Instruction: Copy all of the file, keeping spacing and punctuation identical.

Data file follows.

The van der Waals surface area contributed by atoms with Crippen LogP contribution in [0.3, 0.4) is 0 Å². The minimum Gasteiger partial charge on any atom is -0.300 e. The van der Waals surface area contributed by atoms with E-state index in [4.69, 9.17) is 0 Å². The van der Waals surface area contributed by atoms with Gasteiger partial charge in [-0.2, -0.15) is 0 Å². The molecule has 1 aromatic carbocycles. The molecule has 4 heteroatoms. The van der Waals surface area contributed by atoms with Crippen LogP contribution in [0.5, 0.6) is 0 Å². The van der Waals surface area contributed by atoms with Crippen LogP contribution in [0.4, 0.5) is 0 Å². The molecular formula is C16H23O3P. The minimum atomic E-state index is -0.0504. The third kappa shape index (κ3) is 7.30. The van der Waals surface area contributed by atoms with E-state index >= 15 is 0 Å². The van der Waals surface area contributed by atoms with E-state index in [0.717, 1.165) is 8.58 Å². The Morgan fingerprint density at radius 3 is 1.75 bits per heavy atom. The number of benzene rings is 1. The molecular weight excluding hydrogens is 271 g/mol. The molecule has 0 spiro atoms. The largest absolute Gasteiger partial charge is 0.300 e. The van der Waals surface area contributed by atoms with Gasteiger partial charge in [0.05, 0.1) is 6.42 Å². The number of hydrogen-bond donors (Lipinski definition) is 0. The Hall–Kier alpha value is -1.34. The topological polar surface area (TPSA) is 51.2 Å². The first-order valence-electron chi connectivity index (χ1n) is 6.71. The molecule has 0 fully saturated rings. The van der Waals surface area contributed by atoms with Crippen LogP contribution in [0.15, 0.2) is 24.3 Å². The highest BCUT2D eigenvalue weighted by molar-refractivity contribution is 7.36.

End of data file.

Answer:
The van der Waals surface area contributed by atoms with Crippen LogP contribution in [0.3, 0.4) is 0 Å². The minimum Gasteiger partial charge on any atom is -0.300 e. The van der Waals surface area contributed by atoms with E-state index in [4.69, 9.17) is 0 Å². The van der Waals surface area contributed by atoms with Gasteiger partial charge in [-0.2, -0.15) is 0 Å². The molecule has 1 aromatic carbocycles. The molecule has 4 heteroatoms. The van der Waals surface area contributed by atoms with Crippen LogP contribution in [0.5, 0.6) is 0 Å². The van der Waals surface area contributed by atoms with Crippen LogP contribution in [0.4, 0.5) is 0 Å². The molecular formula is C16H23O3P. The minimum atomic E-state index is -0.0504. The third kappa shape index (κ3) is 7.30. The van der Waals surface area contributed by atoms with E-state index >= 15 is 0 Å². The van der Waals surface area contributed by atoms with E-state index in [0.717, 1.165) is 8.58 Å². The Morgan fingerprint density at radius 3 is 1.75 bits per heavy atom. The number of benzene rings is 1. The molecular weight excluding hydrogens is 271 g/mol. The molecule has 0 spiro atoms. The largest absolute Gasteiger partial charge is 0.300 e. The van der Waals surface area contributed by atoms with Gasteiger partial charge in [0.05, 0.1) is 6.42 Å². The number of hydrogen-bond donors (Lipinski definition) is 0. The Hall–Kier alpha value is -1.34. The topological polar surface area (TPSA) is 51.2 Å². The first-order valence-electron chi connectivity index (χ1n) is 6.71. The molecule has 0 fully saturated rings. The van der Waals surface area contributed by atoms with Crippen LogP contribution in [0.15, 0.2) is 24.3 Å². The highest BCUT2D eigenvalue weighted by molar-refractivity contribution is 7.36.